Testimony of the Week: Nick Kaneshiro

Nick is a second year Public Affairs pre-med who enjoys being in nature, singing in the car, and hanging out with his small group homies (past & present!).

***QUICK NOTE: if anything in my testimony resonates with you, please feel free to reach out! I’d love to be your amigo (: ***

I used to think the best life someone could have was to grow up as a non-Christian so they could experience all the “joys” of life when they were young, and then at some point, when it was time to get serious, God would save them and then they’d get to go to heaven. Even though I professed to be a Christian for most of my life, this was basically how I saw the world. I knew that living by the Bible was right, but I believed that living by the world was better.

My parents, who are very faithful Christians, raised my siblings and me in the local church. I used to see that as the start to a very “boring” and “basic” testimony, but now I see it as a testament to God’s faithfulness, that he would surround me with his love and truth even before I could understand either of them. Growing up, church was the place to be! I loved Sunday School because I knew all the right answers and all my best friends were there. People would tell me, “You’re so mature for your age,” and I became prideful by their love rather than being humbled by their kindness. I was baptized in 5th grade, not because I truly understood what baptism meant, but mostly because my brother was baptized when he was in 6th grade, and I wanted everyone to know that I was more mature than he was.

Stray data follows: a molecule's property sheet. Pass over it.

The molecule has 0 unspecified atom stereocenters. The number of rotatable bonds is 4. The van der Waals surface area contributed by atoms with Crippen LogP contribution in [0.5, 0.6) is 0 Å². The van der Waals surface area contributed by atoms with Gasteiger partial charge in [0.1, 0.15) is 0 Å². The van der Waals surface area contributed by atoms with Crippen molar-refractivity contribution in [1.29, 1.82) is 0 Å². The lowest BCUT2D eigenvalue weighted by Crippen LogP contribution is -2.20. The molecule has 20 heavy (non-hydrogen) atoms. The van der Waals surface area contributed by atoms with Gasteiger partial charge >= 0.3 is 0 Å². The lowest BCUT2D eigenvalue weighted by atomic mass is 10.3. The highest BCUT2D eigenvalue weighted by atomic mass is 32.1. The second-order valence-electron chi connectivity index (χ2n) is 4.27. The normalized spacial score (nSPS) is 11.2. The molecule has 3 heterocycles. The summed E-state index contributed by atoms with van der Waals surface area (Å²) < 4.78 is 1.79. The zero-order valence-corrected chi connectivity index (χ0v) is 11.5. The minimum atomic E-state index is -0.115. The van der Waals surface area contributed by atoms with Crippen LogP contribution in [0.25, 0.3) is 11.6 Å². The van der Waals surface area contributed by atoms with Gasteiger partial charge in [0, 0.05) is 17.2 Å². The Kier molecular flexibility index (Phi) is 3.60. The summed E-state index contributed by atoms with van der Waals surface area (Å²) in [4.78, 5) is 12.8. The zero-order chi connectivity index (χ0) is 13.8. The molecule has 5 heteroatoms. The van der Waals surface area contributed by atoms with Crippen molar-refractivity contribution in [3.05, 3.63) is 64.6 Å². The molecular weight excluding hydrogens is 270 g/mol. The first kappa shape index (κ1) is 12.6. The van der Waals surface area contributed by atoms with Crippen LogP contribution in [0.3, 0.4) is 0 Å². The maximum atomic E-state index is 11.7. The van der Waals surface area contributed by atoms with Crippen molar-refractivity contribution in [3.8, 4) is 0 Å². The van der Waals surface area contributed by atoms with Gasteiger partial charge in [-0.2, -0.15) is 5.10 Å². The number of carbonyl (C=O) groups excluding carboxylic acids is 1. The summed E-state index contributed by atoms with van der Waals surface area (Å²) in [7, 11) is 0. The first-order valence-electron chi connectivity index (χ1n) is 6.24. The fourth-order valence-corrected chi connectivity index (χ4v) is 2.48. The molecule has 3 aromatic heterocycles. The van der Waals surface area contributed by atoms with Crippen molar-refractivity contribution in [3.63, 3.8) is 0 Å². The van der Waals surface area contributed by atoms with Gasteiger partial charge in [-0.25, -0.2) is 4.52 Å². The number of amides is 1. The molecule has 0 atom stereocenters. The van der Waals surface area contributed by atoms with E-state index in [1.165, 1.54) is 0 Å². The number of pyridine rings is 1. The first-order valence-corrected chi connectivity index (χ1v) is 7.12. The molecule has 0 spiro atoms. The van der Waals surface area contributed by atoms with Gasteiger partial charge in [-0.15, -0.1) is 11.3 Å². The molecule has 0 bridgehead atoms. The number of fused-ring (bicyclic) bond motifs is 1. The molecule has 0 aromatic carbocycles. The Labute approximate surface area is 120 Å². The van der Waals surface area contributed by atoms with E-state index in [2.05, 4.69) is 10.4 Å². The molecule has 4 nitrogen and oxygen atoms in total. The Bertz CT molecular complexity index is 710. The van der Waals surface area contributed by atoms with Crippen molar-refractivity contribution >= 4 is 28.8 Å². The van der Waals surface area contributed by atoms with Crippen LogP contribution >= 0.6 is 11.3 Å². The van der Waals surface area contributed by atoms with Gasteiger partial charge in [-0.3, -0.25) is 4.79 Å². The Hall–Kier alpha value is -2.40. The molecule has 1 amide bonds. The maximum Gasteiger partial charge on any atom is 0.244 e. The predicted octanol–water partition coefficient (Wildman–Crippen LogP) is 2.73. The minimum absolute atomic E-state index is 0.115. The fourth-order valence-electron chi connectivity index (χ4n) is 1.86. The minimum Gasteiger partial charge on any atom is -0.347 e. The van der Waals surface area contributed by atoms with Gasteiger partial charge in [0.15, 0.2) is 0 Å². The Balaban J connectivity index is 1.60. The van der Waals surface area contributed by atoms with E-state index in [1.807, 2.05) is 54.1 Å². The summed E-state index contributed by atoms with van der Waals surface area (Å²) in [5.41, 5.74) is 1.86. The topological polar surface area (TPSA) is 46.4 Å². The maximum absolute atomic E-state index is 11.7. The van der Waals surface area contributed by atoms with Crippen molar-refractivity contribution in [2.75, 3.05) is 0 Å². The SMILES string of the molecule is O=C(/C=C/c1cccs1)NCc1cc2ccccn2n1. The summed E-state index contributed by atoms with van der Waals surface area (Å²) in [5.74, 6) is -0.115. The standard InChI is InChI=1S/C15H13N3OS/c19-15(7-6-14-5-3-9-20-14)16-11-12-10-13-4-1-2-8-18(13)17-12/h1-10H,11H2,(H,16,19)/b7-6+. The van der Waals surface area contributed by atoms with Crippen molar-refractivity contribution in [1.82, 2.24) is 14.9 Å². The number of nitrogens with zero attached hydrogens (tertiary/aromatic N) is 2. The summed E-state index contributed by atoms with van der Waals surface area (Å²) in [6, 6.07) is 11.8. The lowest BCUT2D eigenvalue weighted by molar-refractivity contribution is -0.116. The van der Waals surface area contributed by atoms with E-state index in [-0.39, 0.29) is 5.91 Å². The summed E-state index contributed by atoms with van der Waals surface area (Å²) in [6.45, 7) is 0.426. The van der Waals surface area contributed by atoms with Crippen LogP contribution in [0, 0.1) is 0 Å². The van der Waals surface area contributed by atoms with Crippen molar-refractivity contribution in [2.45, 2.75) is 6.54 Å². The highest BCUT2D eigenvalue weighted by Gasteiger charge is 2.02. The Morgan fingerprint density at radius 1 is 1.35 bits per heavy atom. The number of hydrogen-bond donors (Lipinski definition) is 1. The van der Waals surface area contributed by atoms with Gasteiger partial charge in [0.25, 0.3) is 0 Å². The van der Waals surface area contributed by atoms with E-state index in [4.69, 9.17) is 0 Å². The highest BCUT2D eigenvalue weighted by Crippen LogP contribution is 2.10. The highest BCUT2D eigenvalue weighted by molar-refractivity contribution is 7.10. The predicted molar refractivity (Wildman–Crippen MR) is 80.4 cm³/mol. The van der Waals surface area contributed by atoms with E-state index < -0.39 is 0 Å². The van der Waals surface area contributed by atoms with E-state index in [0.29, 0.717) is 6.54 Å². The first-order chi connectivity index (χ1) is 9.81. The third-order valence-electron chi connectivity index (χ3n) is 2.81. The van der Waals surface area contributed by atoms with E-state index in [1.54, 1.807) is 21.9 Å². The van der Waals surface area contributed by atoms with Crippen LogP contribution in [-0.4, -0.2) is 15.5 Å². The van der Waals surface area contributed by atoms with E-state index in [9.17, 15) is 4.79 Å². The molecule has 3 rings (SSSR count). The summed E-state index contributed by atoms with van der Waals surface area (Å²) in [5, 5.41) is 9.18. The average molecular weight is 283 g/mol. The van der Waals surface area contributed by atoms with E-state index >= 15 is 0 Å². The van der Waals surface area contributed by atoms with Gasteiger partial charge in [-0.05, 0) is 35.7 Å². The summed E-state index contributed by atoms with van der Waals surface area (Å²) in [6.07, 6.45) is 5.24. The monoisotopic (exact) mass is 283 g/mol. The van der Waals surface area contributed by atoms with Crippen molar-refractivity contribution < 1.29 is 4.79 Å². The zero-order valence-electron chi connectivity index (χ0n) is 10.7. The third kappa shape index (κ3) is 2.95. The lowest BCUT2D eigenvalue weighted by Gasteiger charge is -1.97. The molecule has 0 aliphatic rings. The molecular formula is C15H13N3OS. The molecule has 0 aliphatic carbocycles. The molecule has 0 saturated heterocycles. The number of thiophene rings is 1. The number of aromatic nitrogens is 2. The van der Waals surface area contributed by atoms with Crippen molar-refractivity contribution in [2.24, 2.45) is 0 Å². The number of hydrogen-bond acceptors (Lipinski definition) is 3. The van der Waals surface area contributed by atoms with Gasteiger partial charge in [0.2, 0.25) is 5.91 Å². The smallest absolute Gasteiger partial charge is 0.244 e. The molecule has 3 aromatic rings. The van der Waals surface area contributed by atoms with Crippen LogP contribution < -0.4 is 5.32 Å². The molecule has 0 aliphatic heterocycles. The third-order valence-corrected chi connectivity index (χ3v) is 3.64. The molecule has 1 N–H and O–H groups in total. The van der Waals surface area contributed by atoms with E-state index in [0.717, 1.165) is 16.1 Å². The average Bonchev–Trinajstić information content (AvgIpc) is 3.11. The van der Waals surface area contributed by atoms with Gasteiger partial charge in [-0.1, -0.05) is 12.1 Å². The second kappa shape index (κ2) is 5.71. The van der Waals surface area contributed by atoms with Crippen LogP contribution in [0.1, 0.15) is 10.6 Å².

Even though I grew older and learned more about what it meant to be a Christian, I continued to care more about my outward image and less on the content of my heart. It was easier to hear and follow the application part of messages than feel the convicting truth that was presented for most of the sermon. I was like the Pharisees (Matthew 23:27); I did whatever I could to look good: volunteering to pray at church, being friendly at church camp, going on missions trips, and discipling younger guys. I thought I was living so faithfully, but looking back, my heart was full of pride. I went to church not to be humbled before God but to be praised for being the “alpha.” I loved that my friends would come to me for advice, not because I had a heart of compassion, but because I was “wise” enough to help them. I idolized friendships, being liked, being thought of as smart, and being a leader, so I pursued those things more so than I did holiness.

Despite what looked like growth and maturity, I was exposing myself to more sin and giving into more temptation. It was around middle school when I started to struggle with my sexuality. I knew it was wrong, but I kept it to myself because if my sin didn’t affect my image, then I didn’t feel the need to change. For years, I would let that sin fester and grow in my heart while pretending to be a repentant Christian.

Coming to college, I realized how comfortable I was at home. For the first time, I was really challenged in my faith. I wasn’t the one with the most Bible knowledge, there wasn’t someone to make sure I was at church every Sunday, and I didn’t have the reputation I spent so many years building up. It became apparent that I needed to change my outward appearance to fit in with this new crowd of GOCers. I started to read my Bible more consistently, watch Desiring God videos, and listen to more Christian songs so that I could fit in and thrive in this new environment. But God’s word is so powerful that even my ulterior motives were no match for his truth. As I started to fill myself with the word, God started to soften my heart to his Gospel. Broken, but for the first time seeing clearly, I finally realized how helpless I was.